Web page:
JERUSALEM: Prime Minister Benjamin Netanyahu on Monday defended Israel, saying they do not "commit war crimes" after a UN report said both sides may have carried out such acts in last summer's Gaza conflict.
Israel's foreign ministry also denounced the UN Human Rights Council, which commissioned the inquiry, as biased and called the process that led to the report "politically motivated and morally flawed."
"Israel defends itself against a terror organisation, which calls for its destruction and that itself carries out war crimes," Netanyahu said in a statement, referring to the Hamas movement which rules the Gaza Strip.
Hamas welcomed what it said was the report's condemnation of Israel, while a senior official from the Palestine Liberation Organisation in the occupied West Bank said the inquiry reinforced its will to pursue a case against the Jewish state at the International Criminal Court.
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The report also harshly criticised Palestinian militants in Gaza, particularly over their firing of thousands of rockets towards Israel.
Israel had long prepared for the publication of the report, aiming to defend its actions in last summer's conflict in the face of heavy criticism over the deaths of children and other civilians.
The conflict killed about 2,200 Palestinians, most of them civilians, and 73 people on the Israeli side, mostly soldiers.
Earlier this month, as part of its efforts to preempt the UN report, Israel had released a 242-page report of an inquiry it had carried out into the conflict which had more or less exonerated the Jewish state, white-listing its conduct as both "lawful" and "legitimate".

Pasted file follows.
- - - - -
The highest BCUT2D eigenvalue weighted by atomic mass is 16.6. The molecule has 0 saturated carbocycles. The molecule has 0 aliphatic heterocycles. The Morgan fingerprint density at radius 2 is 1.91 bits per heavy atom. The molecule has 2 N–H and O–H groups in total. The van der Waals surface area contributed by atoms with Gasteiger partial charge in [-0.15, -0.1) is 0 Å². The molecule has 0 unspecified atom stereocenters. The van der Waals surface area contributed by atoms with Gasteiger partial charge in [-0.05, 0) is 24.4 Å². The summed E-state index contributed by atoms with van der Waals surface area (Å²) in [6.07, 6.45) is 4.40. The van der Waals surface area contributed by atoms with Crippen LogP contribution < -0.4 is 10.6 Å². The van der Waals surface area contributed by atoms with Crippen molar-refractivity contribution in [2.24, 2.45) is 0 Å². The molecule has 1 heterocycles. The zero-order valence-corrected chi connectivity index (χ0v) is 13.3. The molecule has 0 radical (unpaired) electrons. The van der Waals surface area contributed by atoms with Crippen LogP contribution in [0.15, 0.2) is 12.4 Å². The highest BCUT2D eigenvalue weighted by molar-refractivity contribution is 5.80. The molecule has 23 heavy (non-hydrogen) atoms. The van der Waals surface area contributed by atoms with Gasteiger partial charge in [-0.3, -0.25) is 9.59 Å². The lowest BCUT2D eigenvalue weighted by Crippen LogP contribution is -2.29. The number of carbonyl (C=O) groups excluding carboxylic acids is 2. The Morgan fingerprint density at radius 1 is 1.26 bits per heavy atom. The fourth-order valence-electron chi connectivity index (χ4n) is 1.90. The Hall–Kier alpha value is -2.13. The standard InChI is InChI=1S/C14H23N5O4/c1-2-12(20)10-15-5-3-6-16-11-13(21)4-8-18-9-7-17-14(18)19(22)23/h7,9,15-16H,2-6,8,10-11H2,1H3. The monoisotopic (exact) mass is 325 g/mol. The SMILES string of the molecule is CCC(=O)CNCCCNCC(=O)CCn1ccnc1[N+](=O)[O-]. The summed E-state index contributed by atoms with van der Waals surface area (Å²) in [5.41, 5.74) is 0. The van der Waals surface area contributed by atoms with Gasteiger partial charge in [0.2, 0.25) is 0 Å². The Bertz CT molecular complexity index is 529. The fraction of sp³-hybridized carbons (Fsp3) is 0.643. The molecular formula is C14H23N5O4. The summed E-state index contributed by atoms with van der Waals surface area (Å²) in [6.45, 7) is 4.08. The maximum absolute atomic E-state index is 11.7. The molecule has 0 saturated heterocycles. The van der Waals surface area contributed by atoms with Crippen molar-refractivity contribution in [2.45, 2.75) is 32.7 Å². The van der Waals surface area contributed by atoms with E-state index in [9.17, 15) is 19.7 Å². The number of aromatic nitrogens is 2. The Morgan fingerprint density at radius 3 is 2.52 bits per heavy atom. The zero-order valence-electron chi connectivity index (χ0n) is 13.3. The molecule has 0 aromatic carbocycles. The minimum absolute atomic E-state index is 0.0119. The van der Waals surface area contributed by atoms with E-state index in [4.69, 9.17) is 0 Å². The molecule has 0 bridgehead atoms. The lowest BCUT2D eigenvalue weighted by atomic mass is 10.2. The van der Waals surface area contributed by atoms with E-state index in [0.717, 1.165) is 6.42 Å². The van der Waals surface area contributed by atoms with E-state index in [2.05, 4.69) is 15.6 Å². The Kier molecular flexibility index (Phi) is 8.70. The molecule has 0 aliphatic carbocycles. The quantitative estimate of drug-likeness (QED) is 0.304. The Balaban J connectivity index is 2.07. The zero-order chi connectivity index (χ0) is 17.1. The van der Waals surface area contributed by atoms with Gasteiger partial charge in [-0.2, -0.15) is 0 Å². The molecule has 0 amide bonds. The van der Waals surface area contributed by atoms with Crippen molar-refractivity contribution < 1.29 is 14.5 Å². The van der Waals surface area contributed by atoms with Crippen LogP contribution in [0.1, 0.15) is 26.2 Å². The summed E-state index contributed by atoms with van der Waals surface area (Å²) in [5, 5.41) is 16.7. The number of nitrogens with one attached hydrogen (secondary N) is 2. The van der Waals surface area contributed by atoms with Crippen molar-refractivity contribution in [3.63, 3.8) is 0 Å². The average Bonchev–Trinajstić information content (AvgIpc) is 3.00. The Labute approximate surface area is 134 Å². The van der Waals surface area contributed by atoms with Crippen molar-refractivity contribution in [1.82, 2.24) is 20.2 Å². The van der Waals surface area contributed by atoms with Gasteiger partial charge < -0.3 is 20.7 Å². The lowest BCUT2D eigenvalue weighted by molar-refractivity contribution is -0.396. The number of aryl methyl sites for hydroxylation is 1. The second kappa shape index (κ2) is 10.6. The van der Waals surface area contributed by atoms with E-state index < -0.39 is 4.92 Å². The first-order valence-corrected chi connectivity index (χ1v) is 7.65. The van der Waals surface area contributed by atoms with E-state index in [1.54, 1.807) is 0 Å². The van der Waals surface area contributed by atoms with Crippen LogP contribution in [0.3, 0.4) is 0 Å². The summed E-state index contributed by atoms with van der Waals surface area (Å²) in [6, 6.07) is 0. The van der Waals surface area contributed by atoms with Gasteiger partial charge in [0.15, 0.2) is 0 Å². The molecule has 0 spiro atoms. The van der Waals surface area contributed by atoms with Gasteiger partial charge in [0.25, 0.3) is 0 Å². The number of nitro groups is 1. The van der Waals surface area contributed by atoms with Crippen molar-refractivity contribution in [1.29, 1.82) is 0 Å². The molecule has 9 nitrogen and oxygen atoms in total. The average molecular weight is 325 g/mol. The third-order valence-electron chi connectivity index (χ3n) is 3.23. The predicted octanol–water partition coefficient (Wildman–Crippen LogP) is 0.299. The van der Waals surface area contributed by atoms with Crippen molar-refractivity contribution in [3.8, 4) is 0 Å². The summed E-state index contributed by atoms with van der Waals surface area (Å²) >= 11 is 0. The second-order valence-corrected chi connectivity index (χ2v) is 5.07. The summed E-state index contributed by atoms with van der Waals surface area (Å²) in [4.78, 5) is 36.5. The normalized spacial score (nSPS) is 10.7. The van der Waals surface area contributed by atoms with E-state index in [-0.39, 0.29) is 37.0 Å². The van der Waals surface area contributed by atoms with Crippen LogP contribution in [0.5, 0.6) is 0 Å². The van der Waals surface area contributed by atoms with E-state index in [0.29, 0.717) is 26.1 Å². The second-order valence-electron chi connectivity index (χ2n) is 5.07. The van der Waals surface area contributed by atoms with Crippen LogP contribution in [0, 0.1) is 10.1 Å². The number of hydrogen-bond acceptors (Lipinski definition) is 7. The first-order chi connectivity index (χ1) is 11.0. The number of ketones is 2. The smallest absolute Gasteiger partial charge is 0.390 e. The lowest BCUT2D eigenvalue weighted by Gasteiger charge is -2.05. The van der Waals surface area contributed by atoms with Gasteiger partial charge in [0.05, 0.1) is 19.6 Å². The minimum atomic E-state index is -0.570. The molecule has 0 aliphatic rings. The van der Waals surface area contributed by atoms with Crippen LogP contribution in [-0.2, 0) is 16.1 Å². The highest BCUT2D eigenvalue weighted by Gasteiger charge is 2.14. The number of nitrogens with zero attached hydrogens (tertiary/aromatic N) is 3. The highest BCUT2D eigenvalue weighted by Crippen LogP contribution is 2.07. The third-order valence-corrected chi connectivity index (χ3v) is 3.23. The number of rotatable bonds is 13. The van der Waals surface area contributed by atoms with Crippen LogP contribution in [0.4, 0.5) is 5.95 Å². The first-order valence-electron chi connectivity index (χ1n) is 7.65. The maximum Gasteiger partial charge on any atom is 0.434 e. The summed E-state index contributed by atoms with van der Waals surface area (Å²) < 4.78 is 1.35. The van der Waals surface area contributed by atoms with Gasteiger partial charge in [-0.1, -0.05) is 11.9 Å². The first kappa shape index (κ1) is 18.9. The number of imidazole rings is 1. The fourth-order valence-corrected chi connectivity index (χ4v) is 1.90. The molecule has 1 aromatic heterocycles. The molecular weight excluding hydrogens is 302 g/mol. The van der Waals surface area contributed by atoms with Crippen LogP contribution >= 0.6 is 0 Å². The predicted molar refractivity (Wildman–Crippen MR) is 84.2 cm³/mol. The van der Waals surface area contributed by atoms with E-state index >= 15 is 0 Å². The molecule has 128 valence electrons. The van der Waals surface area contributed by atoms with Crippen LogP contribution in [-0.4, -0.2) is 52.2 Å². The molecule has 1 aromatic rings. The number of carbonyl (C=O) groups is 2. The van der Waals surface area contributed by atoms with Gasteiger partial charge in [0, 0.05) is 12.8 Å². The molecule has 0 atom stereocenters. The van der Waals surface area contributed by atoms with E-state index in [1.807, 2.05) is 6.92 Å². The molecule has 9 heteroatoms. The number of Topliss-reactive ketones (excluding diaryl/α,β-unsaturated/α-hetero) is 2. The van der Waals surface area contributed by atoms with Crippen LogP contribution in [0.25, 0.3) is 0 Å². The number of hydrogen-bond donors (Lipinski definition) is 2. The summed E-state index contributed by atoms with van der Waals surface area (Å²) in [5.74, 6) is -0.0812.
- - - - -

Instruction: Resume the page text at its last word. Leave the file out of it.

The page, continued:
It had also sought to highlight alleged bias earlier in the process.
The UN report was to have been published during the council's main annual session in March, but the investigators obtained a delay after the head of the team quit under Israeli pressure.
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Canadian international law expert William Schabas resigned as chair of the commission after Israel charged that he was biased because he had prepared a legal opinion for the PLO in October 2012.
New York judge Mary McGowan Davis replaced Schabas as chair and oversaw the release of the findings on Monday.
The report said the Commission of Inquiry had gathered "credible allegations" that both sides had committed war crimes.
It decried the "huge firepower" used in Gaza, with Israel launching more than 6,000 airstrikes and firing 50,000 artillery shells during the operation.
It also decried the "indiscriminate" firing of thousands of rockets and mortar rounds at Israel, whose aim was to "spread terror" among Israeli civilians.
Davis noticeably choked up while referring to the number of children killed during the seven-week conflict, an AFP correspondent said, with the UN giving a figure of 551.
The commission was not granted entry to Israel or the conflict area, and relied instead on more than 280 confidential interviews and some 500 written submissions for its findings.
Israel's foreign ministry wasted no time in responding on Monday.
"This report was commissioned by a notoriously biased institution," it said of the UN Human Rights Council.
"Israel will consider the report in light of these essential failings. It would encourage all fair-minded observers to do the same."
It reiterated Israel's claim that the army had acted within the bounds of international law.
"In defending itself against attacks, Israel's military acted according to the highest international standards," the foreign ministry said.
"This was confirmed by a comprehensive examination by Israeli military and legal experts, as well as reports produced by internationally renowned military professionals."
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